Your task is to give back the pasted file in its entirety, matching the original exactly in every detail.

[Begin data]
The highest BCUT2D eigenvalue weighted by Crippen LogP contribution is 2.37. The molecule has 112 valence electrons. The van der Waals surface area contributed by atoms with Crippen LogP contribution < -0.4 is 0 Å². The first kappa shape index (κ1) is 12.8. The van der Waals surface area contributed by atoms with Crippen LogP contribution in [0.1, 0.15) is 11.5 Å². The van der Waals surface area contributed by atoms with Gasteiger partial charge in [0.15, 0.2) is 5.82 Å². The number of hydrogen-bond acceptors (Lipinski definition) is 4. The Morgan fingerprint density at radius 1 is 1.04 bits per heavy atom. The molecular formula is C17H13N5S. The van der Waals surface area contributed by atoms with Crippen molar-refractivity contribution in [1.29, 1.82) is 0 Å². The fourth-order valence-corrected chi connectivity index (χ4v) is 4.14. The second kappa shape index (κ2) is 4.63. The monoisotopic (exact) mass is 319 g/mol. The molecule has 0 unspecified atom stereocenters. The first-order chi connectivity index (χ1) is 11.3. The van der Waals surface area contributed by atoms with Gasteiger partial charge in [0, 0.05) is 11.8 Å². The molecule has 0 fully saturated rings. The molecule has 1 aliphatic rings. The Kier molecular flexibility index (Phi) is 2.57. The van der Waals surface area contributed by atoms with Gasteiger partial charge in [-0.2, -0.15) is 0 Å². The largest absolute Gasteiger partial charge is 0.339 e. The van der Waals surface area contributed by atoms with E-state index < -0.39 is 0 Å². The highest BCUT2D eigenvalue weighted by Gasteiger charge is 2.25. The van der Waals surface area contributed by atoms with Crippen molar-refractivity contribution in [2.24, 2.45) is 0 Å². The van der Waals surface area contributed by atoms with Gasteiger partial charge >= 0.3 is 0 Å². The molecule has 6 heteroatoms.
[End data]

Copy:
The highest BCUT2D eigenvalue weighted by Crippen LogP contribution is 2.37. The molecule has 112 valence electrons. The van der Waals surface area contributed by atoms with Crippen LogP contribution < -0.4 is 0 Å². The first kappa shape index (κ1) is 12.8. The van der Waals surface area contributed by atoms with Crippen LogP contribution in [0.1, 0.15) is 11.5 Å². The van der Waals surface area contributed by atoms with Gasteiger partial charge in [0.15, 0.2) is 5.82 Å². The number of hydrogen-bond acceptors (Lipinski definition) is 4. The Morgan fingerprint density at radius 1 is 1.04 bits per heavy atom. The molecular formula is C17H13N5S. The van der Waals surface area contributed by atoms with Crippen molar-refractivity contribution in [1.29, 1.82) is 0 Å². The fourth-order valence-corrected chi connectivity index (χ4v) is 4.14. The second kappa shape index (κ2) is 4.63. The monoisotopic (exact) mass is 319 g/mol. The molecule has 0 unspecified atom stereocenters. The first-order chi connectivity index (χ1) is 11.3. The van der Waals surface area contributed by atoms with Gasteiger partial charge in [0, 0.05) is 11.8 Å². The molecule has 0 fully saturated rings. The molecule has 1 aliphatic rings. The Kier molecular flexibility index (Phi) is 2.57. The van der Waals surface area contributed by atoms with Gasteiger partial charge in [-0.2, -0.15) is 0 Å². The largest absolute Gasteiger partial charge is 0.339 e. The van der Waals surface area contributed by atoms with E-state index < -0.39 is 0 Å². The highest BCUT2D eigenvalue weighted by Gasteiger charge is 2.25. The van der Waals surface area contributed by atoms with Crippen molar-refractivity contribution in [2.24, 2.45) is 0 Å². The van der Waals surface area contributed by atoms with Gasteiger partial charge >= 0.3 is 0 Å². The molecule has 6 heteroatoms.